The 4-Year Delay

“I was waiting for my passport, and unfortunately, Pakistan attacked India. I was drafted into the army. So instead of going to the United States, I was committed to serving four years in the armed forces. I was about 23 or 24 years old,” Mohan remembered.

“So, I spent four years in the army. I was a thoracic surgeon, so (it was) a lot of trauma (surgeries), and it was in unfriendly territory close to Afghanistan. There was a lot of times I came close to dying because of all the grenade explosions. I had no choice. But while I was serving in the army, I also took care of civilian people. It was a small town with no doctors or surgeons, so I took care of them.”

Dr. Mohan shared the highlight of his career as a surgeon in the Indian army. 

“I saved the life of a young 21 year old woman who was being taken to the burial ground, (with members of the town) thinking she was dead. A guy came to me on a horse and told me ‘Doctor, I don’t think she’s dead.’ So I sent my jeep and brought her up, and I saved her life with (blood) transfusions. It was a post-partem hemorrhage and she had been bleeding for ten days,” Dr. Mohan said.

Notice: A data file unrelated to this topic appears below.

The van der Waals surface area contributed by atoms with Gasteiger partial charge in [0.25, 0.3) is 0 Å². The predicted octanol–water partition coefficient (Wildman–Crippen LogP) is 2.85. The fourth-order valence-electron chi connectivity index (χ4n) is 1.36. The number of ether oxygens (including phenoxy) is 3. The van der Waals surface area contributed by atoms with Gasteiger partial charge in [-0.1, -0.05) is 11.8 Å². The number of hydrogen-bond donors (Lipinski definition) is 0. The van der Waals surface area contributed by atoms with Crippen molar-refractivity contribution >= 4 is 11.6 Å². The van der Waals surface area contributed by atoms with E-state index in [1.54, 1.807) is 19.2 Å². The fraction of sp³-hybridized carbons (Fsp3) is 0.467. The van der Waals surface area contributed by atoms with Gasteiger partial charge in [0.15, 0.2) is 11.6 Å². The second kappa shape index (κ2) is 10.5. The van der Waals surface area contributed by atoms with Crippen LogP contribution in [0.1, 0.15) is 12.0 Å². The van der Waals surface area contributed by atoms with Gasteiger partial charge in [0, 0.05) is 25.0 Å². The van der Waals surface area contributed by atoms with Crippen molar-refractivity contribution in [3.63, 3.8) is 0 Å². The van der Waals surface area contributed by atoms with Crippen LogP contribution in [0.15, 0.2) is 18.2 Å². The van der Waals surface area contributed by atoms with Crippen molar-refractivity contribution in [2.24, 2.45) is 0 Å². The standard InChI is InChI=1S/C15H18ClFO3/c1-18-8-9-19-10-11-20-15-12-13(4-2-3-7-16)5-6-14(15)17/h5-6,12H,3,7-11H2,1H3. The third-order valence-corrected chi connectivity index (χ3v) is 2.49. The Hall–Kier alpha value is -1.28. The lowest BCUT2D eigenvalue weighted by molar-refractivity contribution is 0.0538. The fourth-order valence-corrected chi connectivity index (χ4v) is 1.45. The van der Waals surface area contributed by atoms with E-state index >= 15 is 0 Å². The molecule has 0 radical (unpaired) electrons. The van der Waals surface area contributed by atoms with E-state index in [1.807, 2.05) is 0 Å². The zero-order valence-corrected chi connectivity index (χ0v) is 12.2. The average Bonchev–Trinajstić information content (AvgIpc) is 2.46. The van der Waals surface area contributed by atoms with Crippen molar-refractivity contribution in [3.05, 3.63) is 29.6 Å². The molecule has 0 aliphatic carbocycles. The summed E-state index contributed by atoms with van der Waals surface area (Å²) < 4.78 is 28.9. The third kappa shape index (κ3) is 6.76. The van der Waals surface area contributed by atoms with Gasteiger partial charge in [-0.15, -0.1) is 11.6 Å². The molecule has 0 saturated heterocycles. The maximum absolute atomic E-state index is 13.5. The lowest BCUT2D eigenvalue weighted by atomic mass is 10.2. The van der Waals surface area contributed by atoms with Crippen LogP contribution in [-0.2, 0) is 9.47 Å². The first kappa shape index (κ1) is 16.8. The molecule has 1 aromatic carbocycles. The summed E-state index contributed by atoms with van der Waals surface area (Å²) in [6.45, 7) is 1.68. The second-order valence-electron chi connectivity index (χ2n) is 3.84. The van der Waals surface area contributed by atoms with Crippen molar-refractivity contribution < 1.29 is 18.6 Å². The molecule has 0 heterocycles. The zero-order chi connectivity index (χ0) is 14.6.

“Since I was in the army, I had access to blood donations and the soldiers volunteered to let me take their blood and give it to her. I stayed with her all night and the next day she opened her eyes. After about 14 days, she went home.”

50 years later, while living state-side, Dr. Mohan inquired about the woman he cared for back then.

“When I was googling that place, I found the name of a journalist. So I wrote an e-mail to him and asked if she was still alive. He wrote back and said ‘Yes, doctor, you saved her life and she is still alive.’ This was 50 years after what happened,” Mohan said enthusiastically.

Moving to the United States 

“So after I got out of the army, I said it’s time (to go to the United States.)” 

“In order to come to the United States, you had to pass an exam; which I had already passed when I got my M.D., so it was easy for me to come here,” Dr. Mohan shared.

“I came to New York in 1972. I spent the next six years in training between New York Medical College and a hospital Downtown which was very close to the old World Trade Centers in lower Manhattan. These two hospitals were trauma centers because one was close to Harlem, and the other was close to the Italian Mafia and the Chinese gangsters.”